The Garden Life: Northwest gardeners welcome change from summer to fall




For the longtime gardener, each change of season comes as the comforting recognition of an old friend returning home. At this time of year, when days begin to grow markedly shorter, I start looking forward to a lessening of daily watering and weeding. When you weed in spring, new weedlings are sprouting up before you get your pruners back in the holster. By late August, summer weeds are as enervated as the inveterate gardener is.

We have spent many months keeping everything in the garden within bounds. By the end of summer, it feels like a great effort to control the languor of what was once abundant plant growth. Summer perennials are in decline. Until now, we spent our time deadheading to encourage a second bloom. These days, we deadhead in an effort to turn the focus to late-season flower and foliage.

If you stayed on top of weeding until now, you might only have to run a hoe across the surface of your garden beds on a regular basis. If you mulched earlier in the year, weeds that do come up won’t have a solid footing and are easy to pull out by hand. Weeds on the outskirts of the garden are able to hide their growth and occasionally set flower. Remove these before the flower sets seed and spreads them into next year’s garden.

In many parts of America, gardeners garden by the book. They read the monthly list at the back of magazines and do each chore by a specific date. In the east, fountains are drained on Sept. 21. Roses are heeled into the ground for winter protection well before the first snow. In the Northwest, seasonal advice from other parts of the country doesn’t appear to be quite so imperative.

Most Americans envision a lush and lovely destination when they speak of the Pacific Northwest in summer. Few realize the moderate tenor of our seasons. In both urban and suburban neighborhoods, it’s likely that the Northwest gardener will be able to adorn the Thanksgiving table with a small bouquet of late-blooming roses. My climbing rose Fourth of July is blooming now for the first time this year.

In the Northwest, our lawns can be lusher in winter than in the peak of the summer gardening season. On a warm December morning, the ornamental cherry, Prunus subhirtella Autumnalis, produces clusters of dainty, shell pink blossoms from bare-naked branches. Our seasons meld in and out of each other, summer to fall and back again to Indian Summer before finally settling in to full-blown autumn. In turn, seasonal garden chores are approached using a more relaxed timetable.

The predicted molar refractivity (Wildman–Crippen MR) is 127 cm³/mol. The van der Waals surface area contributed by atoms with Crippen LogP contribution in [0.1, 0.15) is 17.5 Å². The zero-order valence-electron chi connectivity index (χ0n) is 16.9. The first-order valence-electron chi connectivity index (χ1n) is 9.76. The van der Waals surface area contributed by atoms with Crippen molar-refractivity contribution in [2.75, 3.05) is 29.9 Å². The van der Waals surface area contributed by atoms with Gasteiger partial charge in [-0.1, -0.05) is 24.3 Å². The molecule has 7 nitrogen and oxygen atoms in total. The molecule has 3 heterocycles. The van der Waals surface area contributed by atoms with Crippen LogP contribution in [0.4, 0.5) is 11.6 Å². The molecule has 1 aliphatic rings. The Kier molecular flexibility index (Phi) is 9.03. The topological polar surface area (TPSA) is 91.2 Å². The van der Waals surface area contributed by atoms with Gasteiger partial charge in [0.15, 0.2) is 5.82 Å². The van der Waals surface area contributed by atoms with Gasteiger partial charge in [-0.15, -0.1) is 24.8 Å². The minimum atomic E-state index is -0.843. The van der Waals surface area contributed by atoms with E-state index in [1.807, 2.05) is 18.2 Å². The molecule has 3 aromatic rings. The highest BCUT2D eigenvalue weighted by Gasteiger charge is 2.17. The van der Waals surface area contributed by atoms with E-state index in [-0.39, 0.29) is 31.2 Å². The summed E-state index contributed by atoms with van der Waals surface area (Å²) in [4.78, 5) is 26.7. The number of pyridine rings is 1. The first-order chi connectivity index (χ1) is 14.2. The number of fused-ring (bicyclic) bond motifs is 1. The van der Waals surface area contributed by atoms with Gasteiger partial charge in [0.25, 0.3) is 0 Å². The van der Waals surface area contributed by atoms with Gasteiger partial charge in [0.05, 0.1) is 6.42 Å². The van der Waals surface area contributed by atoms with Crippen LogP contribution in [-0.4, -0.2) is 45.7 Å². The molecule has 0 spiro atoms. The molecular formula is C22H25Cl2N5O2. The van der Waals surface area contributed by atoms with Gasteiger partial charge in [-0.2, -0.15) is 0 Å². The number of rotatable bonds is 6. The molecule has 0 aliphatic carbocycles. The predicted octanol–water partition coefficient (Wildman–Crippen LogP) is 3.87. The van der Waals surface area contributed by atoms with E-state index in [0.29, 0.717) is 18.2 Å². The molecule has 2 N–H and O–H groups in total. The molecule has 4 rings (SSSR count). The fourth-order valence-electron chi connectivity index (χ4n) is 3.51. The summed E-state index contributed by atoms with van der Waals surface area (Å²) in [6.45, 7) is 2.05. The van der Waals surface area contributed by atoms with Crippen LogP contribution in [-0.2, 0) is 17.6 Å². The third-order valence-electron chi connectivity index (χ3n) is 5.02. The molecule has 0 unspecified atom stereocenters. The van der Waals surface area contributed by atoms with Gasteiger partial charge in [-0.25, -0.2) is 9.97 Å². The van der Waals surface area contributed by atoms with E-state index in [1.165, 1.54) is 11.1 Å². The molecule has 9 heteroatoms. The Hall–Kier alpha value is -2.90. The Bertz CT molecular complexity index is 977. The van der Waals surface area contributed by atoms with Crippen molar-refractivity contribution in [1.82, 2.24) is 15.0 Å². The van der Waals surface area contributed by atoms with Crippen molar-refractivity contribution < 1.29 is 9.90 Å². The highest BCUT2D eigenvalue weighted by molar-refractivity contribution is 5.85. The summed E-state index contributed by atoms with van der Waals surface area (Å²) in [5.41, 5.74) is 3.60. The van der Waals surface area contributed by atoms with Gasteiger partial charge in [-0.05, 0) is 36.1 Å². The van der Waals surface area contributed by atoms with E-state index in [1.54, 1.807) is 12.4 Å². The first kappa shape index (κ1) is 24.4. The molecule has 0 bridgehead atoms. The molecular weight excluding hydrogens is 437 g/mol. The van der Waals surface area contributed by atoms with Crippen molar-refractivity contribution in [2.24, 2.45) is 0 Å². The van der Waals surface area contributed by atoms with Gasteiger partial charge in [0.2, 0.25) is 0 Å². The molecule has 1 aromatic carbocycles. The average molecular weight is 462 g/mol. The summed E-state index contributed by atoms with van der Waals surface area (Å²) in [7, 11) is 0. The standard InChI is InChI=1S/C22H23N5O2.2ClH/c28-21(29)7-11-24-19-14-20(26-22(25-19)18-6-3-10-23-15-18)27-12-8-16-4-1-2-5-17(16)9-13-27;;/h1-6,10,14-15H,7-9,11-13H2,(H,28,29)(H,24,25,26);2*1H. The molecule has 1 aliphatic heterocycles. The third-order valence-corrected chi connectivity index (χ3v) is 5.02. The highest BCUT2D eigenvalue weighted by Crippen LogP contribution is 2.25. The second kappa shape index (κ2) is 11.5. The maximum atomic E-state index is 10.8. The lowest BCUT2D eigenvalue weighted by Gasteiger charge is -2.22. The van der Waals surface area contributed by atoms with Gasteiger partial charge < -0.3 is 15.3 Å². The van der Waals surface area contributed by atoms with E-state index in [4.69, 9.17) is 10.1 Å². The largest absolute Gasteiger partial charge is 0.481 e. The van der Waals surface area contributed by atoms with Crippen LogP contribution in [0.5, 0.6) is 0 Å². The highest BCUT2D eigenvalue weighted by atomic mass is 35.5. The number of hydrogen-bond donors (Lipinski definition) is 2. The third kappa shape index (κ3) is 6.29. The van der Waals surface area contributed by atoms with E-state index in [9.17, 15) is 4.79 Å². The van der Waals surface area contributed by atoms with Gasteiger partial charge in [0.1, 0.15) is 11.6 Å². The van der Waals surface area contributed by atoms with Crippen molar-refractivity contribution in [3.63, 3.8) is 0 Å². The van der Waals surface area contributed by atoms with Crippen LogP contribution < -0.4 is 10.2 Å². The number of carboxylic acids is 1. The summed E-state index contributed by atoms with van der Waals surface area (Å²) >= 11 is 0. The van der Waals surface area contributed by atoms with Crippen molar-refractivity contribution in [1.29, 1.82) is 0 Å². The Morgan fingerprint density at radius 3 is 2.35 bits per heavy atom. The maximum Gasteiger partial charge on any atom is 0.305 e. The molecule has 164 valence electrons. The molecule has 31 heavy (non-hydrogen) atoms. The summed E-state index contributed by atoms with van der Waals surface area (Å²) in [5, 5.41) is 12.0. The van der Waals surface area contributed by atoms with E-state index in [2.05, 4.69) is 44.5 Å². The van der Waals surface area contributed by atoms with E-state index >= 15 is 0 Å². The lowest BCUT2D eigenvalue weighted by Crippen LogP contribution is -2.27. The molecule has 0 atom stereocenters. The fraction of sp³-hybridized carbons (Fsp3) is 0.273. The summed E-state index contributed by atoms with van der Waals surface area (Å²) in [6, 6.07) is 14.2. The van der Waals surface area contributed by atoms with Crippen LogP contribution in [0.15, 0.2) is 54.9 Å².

Still, gardening is not an avocation for the slacker. Successful gardening requires time, effort and persistence. If we didn’t play such a major role in our garden’s creation, it would still be beautiful but we would miss the connection to our emotional selves. It’s clearly our whole hearted involvement that binds us so fundamentally to our gardens. When we plant a tulip in autumn and then watch it emerge in the spring, we feel a definite connection to the garden process.

One of the most profound aspects of gardening is the fact that we and nature are transformed by the continual change of seasons. If we make the effort to plant an area of the garden with a combination of berry-bearing holly, December-flowering hellebores and red twig dogwood shrubs, we no longer dread the onset of winter. One of the reasons we garden is to play a thoughtful, creative role in the life we live. When we care this much, what we do has meaning.

As I ponder the late summer garden I’m reminded that the onset of autumn always sneaks up on me as a feeling of anticipated surprise. Not that I waste my summer days on thoughts of other seasons, but it seems that a time comes every year when a fellow gardener casually mentions the imminent crisp morning air and cool afternoon breezes and I realize that a simultaneous change has already begun to take place in me.

Flying Hawk, an American Indian said, “If the Great Spirit wanted men to stay in one place, He would make the world stand still; but He made it to always change, so birds and animals can move and always have green grass and ripe berries, sunlight to work and play and night to sleep.” I relish every aspect of the summer garden but I find myself relieved, anticipating the arrival of autumn in the air.

Robb Rosser is a WSU-certified master gardener. Reach him at